Embracing AI to Save Lives
Do assertions like “The robots are coming” and “AI will replace humans” sound familiar? The possibilities have been debated extensively. Here at Crisis Text Line, we embrace AI to help humans serve humans better! How’s that for a novel thought?
The problem at hand. Crisis Text Line sees the largest influx of texters at imminent risk of harming themselves between midnight and 4am. During this interval, it’s especially crucial to identify and engage texters at imminent risk in the shortest possible time. We define imminent risk as having suicidal desire, a specific plan, access to the means for that plan, and an imminent timeframe for suicide. These texters are in immediate danger, and we must act fast.
The Platform - The secure system through which Crisis Counselors engage with texters.
The Queue - The queue is monitored 24/7 by Crisis Counselors. As a new texter sends their first few messages describing their crisis, they get added to the queue and wait to be connected with a Crisis Counselor.
Imminent risk texters - Any texter expressing suicidal ideation is assessed for the level of risk. A texter who is ideating suicide, has a specific plan, access to the means for suicide, and a timeframe for their plan of 24 hours or less is said to be at imminent risk. Crisis Counselors work with them to de-escalate the situation or, in situations where the texter is unwilling or unable to plan for their own safety, contact emergency services.
Starting with human instinct. When Crisis Text Line launched in 2013, the initial queueing solution was simple: What words are likely to occur in a texter’s first few messages that would indicate high risk? We curated a list of 50 words based primarily on instinct, including “die,” “cut,” and “suicide,” and built a text parser around it. The parser would search a conversation’s opening messages for these keywords; if any occurred, the conversation would automatically be flagged as imminent risk, rise to the top of the queue, highlighted in orange. We named this solution “Code Orange V1.”
Human instinct can only go so far. While Code Orange V1 did reasonably well in identifying imminent risk texters, it had some limitations:
False alarms. A message like “I’m not suicidal, just depressed” would still be labelled as imminent risk due to the presence of the word “suicidal”.
Missed imminent risk. A message like “I am walking towards the bridge” would not be captured as imminent risk.
Transcending from humans to machines. Seeing these limitations, we knew we needed a more nuanced solution. We began leveraging the power of the exciting fields of machine learning and natural language processing. Our search began by experimenting with standard classification methods like naive bayes, random forest, and support vector machines (you can learn more about these topics here). However, we realized that our corpus is unique, as it’s built on texters’ relatively informal language. Most of the available open-source and off-the-shelf solutions are based on formal language, so we needed to create a custom solution.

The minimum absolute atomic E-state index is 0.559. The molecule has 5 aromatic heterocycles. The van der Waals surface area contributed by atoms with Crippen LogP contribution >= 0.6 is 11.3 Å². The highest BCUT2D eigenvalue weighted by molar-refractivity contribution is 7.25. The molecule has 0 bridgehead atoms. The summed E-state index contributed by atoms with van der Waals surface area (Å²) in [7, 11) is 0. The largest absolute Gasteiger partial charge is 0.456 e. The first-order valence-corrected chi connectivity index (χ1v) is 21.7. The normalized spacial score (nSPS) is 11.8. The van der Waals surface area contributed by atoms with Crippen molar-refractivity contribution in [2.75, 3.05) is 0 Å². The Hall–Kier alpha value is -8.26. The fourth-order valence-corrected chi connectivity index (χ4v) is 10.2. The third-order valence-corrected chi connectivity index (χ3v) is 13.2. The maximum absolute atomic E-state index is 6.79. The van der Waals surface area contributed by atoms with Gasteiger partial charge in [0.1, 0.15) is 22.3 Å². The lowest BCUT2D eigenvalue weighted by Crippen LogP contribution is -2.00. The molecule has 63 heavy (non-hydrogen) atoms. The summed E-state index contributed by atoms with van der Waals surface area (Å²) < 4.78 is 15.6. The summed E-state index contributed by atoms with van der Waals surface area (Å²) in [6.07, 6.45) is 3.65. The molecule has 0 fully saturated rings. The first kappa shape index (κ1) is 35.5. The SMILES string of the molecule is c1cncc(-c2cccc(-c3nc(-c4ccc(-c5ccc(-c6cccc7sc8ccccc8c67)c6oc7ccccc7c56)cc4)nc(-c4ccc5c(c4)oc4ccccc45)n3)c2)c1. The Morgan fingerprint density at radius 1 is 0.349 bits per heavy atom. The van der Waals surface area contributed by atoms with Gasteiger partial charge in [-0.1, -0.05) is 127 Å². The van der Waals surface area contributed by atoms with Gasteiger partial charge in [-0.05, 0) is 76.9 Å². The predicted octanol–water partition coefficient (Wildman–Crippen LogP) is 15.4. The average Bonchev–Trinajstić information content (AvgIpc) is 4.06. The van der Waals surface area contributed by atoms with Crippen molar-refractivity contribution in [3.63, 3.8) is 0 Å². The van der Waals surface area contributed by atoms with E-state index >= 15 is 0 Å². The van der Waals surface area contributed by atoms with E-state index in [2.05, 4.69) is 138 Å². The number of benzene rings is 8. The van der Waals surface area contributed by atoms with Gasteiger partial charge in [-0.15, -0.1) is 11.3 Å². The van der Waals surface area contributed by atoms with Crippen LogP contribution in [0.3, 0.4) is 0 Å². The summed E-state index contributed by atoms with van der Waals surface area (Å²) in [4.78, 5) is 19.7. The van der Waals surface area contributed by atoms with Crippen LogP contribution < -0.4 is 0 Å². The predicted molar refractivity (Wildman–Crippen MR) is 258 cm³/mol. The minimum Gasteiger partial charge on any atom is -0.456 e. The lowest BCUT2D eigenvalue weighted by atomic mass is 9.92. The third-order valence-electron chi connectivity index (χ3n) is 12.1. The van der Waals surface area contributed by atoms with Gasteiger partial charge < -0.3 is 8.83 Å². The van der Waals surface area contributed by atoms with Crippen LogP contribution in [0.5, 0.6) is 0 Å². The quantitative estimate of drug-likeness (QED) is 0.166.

The core classification capabilities of the subsequent solution are based on a pointwise mutual information (PMI) method, powered by N-grams features (words/phrases). In simple terms, given a feature and two known outcomes (Code Orange and Non Code Orange), PMI suggests the outcome with which the feature is most closely associated. The model was trained by extracting features from the first few messages sent by texters who ultimately ended up being classified by Crisis Counselors as high-risk in a post-conversation survey.
AI exceeded human gut feel. Armed with the evolved design, we now can distinguish imminent risk texters from non-imminent risk texters with a remarkable accuracy of 90.2%. Tested on a sample set of over 45,000 new conversations, the new design resulted in a 52% decrease in false alarms and a 13% decrease in miss rate, ultimately reducing wait times for texters at imminent risk.
Examples where the machine learning solution did better than Code Orange V1 (paraphrased for texter privacy):
In identifying previously missed imminent risk conversations:
- “Help me. I'm so depressed and just want to take my life.”
- “I feel awful. I feel like just driving off the bridge.”
- “Oh my god I just took a whole bottle of Ibuprofen and I already regret it.”
In reducing false alarms:
- “I’m in love with a girl who wouldn’t even care if i died.”
- “My friend died by suicide a while back and I need someone to talk to about it.”
- “I lost a friend to suicide two months ago and I don’t think I’ll ever get over it.”
But we’re not complacent! We operate with a start-up mentality: “a fast moving rocket ship,” as Founder and CEO Nancy Lublin likes to say. We aren’t afraid of experimenting. We observed significant improvements with the new model, but we will not stop here. We are truly excited about our ongoing research in these emerging fields, exploring things like word embeddings and deep learning. Stay tuned!
Ankit oversees machine learning endeavors at Crisis Text Line. In his other life, he is a speaker at Toastmasters, a coffee-holic, and quite recently became the master of one-hit wonders in cooking.